Areas of Unrest
1 February 2001 - Fangs For the Memory
QOTD: "The guidelines did not address how much space a calf needs to program in Perl script while drinking diet soda and eating cheese puffs." - Bob Fisher
Reading: Karen Sturges, Death of a Baritone
Listening to: Stravinsky Conducts Stravinsky (specifically The Columbia Symphony Orchestra playing The Firebird)
I've been thinking a lot about vampires lately. Given my fondness for hairy men, one might think I would favor werewolves, but vampires have always been my favorite monsters.
Not that I spend a lot of time thinking about monsters, actually, though I do like to contemplate monstrous fates for people who annoy me. I'll save that for a future rant on bad customer service, though. Particularly since I didn't suffer from the most recent egregious example - a movie theatre that didn't bother to have any indication that one line at the box office was only for people paying with credit cards. I was in the other line all along and had plenty of time before the start of the movie I was there to see - namely, Shadow of the Vampire.
The movie was a bit disappointing, largely because it really amounted to being mostly a movie about movies. And I felt rather hit over the head with the comparison between Murnau's obsessiveness and the vampire's blood lust. It wasn't a bad movie, but it wasn't up to the standards of my favorite vampire movies.
To be honest, I prefer my vampires to be erotic, rather than horrible. Frank Langella's portrayal of Dracula is close to perfection, in my opinion. At the very least give me Spike on Buffy the Vampire Slayer. If you've got to be undead, you might as well reap the benefits of youth.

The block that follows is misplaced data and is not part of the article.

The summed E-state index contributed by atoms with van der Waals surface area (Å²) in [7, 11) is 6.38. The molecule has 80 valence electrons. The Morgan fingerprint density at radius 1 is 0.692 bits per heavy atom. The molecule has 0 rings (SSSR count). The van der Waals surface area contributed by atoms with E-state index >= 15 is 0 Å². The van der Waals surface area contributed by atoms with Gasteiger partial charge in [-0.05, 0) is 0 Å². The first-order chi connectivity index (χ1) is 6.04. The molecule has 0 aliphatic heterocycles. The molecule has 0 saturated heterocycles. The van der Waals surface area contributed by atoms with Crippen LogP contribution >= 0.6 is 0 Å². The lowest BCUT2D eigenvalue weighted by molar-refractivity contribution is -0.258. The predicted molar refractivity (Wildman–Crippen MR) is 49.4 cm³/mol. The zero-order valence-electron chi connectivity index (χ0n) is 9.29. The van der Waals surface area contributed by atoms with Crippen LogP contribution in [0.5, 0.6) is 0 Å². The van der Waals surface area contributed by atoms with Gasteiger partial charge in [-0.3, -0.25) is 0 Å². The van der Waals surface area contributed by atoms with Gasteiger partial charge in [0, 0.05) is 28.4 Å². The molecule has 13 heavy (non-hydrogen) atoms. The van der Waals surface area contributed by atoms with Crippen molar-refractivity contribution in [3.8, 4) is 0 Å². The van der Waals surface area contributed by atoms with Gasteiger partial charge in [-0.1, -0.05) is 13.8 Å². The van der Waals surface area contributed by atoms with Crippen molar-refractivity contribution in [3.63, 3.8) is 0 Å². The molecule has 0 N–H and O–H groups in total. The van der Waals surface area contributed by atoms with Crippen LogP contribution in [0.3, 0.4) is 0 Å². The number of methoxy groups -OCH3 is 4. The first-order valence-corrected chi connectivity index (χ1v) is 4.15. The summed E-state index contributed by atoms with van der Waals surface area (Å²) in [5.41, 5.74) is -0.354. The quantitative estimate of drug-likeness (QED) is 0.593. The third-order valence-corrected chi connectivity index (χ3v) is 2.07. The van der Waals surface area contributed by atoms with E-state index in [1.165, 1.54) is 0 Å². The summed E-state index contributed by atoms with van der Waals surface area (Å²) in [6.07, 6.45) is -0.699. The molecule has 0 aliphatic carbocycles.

But there is a more serious subject lurking here. Beyond my enjoyment of vampire movies (and some vampire books, though I find Anne Rice unreadable), the concept of the vampire is a useful metaphor. The vampire's victims are the ultimate codependents, allowing their very life's blood to be drained. Most of us just have to deal with the emotional equivalent. And I've run into a few people who are energy vampires, capable of draining all of the enthusiasm out of entire rooms full of people.
There's also an interesting tension about women's roles in vampire fiction. This goes back to Bram Stoker's ambivalence about women (remember that his mother was an early feminist who forced him to distribute tracts for her when he was a child) but I think there's a more fundamental psychological truth at work, too. The vampire has the power to control minds, but is often most attracted to the woman who can best resist him. (There aren't enough female vampires in fiction to generalize about the role reversal.) It's the independent and modern Mina Harker who Dracula really craves, while the more traditionally feminine Lucy (whose three suitors together make one complete man) is just a convenient body to feed on.
And, of course, he's capable of offering equal partnership (by offering her his blood, turning her into a true vampire bride). So there need not be the inherent inequality, though it's still kind of a weird relationship because they then have to find other lives to feed on. In real life, couples like that usually feed on their own children, but fiction is less cruel.
Lest anyone get the wrong idea, I have no interest in any further involvement with vampires beyond seeing a lot of vampire movies and watching Buffy and Angel regularly. I'm too old for the goth culture, anyway. And I like garlic.
Besides, those vampires, erotic as they may be, are all too often lacking in chest hair. Hmm, maybe I should rethink werewolves?
Shameless Self-Promotion Department: Come see the Biona Bards in "Family Matters" on February 3rd, 2001 at 7:30 p.m. at Tales By the Sea. The concert is at the Malibu United Methodist Church, 31028 Morning View Drive, across from Zuma Beach. Doors open at 7 p.m.. For reservations or information, call Ann at 310-457-2385.
Copyright 2001 Miriam H. Nadel
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